Date of Degree
Latin American, Iberian and Latino Cultures
Spanish and Portuguese Language and Literature
Juan Ramón Jiménez, melancholia, aggression, confession, Modern Psychoanalysis, induced feeling
This study addresses Juan Ramón Jiménez's melancholia, a defining feature of his life and work. I argue that melancholia both motivated and limited his writing.
In this thesis, my avowedly psychoanalytic critique attempts to add new ideas to the myriad studies of this significant writer and his work.
By employing techniques developed by the school of Modern Psychoanalysis, with its focus on bottled up aggression, believed to motivate attacks against the self, J.R.J.'s defenses will be studied.
In order to protect and strengthen fragile ego states, modern analysts respect defenses and use what they call joining and mirroring techniques. Herein I will do the same. The modern analyst comes to emotionally resemble, in certain ways, her patient.
In this study, I become more like the poet. Countertransference, the feelings induced in the analyst (or critic), may be used to help the patient (or the author) to reveal more. Cure evolves via tolerance and constructive use of emotions aroused in the analytic cum critic. Hence, the subtitle of this dissertation is "an emotive study".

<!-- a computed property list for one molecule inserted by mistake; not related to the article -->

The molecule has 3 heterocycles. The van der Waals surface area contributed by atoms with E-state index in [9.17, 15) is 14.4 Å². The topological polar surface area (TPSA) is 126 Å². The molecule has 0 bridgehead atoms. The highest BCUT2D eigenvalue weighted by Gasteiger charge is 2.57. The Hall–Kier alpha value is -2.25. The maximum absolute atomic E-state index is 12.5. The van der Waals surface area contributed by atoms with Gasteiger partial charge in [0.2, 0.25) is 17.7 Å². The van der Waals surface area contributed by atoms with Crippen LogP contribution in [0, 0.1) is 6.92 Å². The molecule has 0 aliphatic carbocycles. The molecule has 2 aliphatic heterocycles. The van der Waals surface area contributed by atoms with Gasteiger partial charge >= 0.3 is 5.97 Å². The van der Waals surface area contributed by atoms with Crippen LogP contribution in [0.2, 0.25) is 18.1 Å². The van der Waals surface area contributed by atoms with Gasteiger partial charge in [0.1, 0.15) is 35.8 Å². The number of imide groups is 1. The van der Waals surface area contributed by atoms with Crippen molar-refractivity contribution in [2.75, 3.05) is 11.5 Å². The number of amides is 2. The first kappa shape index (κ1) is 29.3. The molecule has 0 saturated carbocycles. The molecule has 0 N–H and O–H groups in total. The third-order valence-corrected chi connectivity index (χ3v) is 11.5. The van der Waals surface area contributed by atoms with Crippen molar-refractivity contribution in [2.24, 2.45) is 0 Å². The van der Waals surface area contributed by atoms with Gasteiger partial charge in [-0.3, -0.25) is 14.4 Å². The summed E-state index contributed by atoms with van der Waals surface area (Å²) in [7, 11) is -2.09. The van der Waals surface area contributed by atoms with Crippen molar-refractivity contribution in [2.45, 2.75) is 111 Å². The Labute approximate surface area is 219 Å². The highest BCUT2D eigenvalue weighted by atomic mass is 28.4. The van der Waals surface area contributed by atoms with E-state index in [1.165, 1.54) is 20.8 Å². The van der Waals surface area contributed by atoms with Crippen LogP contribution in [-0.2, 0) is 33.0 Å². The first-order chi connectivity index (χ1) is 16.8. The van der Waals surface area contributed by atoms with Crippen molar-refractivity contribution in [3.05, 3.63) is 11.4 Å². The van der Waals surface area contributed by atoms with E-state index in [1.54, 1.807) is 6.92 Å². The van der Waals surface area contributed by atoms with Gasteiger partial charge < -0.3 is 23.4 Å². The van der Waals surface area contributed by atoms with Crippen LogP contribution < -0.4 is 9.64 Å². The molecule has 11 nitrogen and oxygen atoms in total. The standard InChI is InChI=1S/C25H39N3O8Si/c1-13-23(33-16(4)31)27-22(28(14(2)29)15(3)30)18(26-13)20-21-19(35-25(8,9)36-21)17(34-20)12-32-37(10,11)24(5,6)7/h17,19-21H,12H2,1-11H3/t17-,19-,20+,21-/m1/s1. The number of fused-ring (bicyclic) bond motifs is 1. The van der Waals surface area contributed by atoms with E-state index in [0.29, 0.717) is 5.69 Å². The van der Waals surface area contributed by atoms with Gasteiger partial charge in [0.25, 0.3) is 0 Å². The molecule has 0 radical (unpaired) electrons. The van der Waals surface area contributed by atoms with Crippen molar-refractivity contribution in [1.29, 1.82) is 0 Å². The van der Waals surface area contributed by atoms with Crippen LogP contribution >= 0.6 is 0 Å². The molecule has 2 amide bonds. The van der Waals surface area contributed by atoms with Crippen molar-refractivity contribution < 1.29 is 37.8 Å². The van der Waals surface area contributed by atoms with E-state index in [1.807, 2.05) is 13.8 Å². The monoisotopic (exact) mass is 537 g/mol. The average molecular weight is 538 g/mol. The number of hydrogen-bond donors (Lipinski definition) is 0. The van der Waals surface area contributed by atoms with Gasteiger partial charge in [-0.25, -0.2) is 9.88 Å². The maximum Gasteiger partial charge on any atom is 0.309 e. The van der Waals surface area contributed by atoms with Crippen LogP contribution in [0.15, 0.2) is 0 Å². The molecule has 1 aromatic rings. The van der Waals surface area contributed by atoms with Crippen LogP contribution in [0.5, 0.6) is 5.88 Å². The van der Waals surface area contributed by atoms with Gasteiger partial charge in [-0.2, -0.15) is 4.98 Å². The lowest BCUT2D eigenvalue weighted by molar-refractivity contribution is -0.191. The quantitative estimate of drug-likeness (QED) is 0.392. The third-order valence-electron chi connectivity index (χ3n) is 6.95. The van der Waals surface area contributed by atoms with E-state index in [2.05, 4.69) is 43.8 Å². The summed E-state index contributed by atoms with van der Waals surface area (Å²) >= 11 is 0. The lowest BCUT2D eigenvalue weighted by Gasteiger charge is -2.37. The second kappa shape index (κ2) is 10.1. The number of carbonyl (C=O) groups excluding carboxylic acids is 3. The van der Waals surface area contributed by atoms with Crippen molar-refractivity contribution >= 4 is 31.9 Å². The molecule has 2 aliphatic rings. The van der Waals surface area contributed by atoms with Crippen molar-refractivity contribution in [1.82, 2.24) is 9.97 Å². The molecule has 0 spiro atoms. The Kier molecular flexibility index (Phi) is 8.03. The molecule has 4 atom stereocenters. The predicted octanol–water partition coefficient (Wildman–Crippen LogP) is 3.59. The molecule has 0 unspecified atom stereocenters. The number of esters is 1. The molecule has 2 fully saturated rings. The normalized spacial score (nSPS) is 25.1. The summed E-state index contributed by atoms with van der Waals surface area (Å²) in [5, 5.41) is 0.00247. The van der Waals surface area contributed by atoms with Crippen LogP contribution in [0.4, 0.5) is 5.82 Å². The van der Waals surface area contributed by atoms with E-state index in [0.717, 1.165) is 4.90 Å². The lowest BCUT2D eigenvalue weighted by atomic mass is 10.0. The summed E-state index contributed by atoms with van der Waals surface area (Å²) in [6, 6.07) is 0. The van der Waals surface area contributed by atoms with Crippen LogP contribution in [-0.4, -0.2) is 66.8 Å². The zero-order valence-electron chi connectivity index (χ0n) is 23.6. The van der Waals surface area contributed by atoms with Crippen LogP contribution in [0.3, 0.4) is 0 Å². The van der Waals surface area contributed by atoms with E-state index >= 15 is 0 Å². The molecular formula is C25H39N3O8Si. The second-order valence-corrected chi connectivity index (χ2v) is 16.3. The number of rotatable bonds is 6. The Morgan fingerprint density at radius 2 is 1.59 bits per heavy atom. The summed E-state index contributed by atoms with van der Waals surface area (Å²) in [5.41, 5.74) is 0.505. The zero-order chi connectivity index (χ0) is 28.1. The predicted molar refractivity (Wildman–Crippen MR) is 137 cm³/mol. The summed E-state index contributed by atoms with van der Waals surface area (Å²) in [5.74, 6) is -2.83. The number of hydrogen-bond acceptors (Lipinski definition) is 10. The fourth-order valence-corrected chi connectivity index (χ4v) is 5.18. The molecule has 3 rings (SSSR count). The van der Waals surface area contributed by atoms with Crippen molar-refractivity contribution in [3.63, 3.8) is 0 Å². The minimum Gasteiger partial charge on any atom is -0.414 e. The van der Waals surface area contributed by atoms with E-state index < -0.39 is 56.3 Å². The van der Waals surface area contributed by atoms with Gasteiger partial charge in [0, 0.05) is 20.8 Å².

The study is divided into three parts:
-Part one explores J.R.J.'s melancholia as it expresses itself in his compulsion to create and, a la Foucault, his compulsion to confess.
-The second part explores how the poet uses idealization, a key aspect of the melancholic mode and mien.
-The third part studies the course of his melancholia as represented by three different stages of his poetic transformation.
Valenzuela Cervantes, Carmen, "La melancolía de Juan Ramón Jiménez: un estudio emotivo" (2018). CUNY Academic Works.
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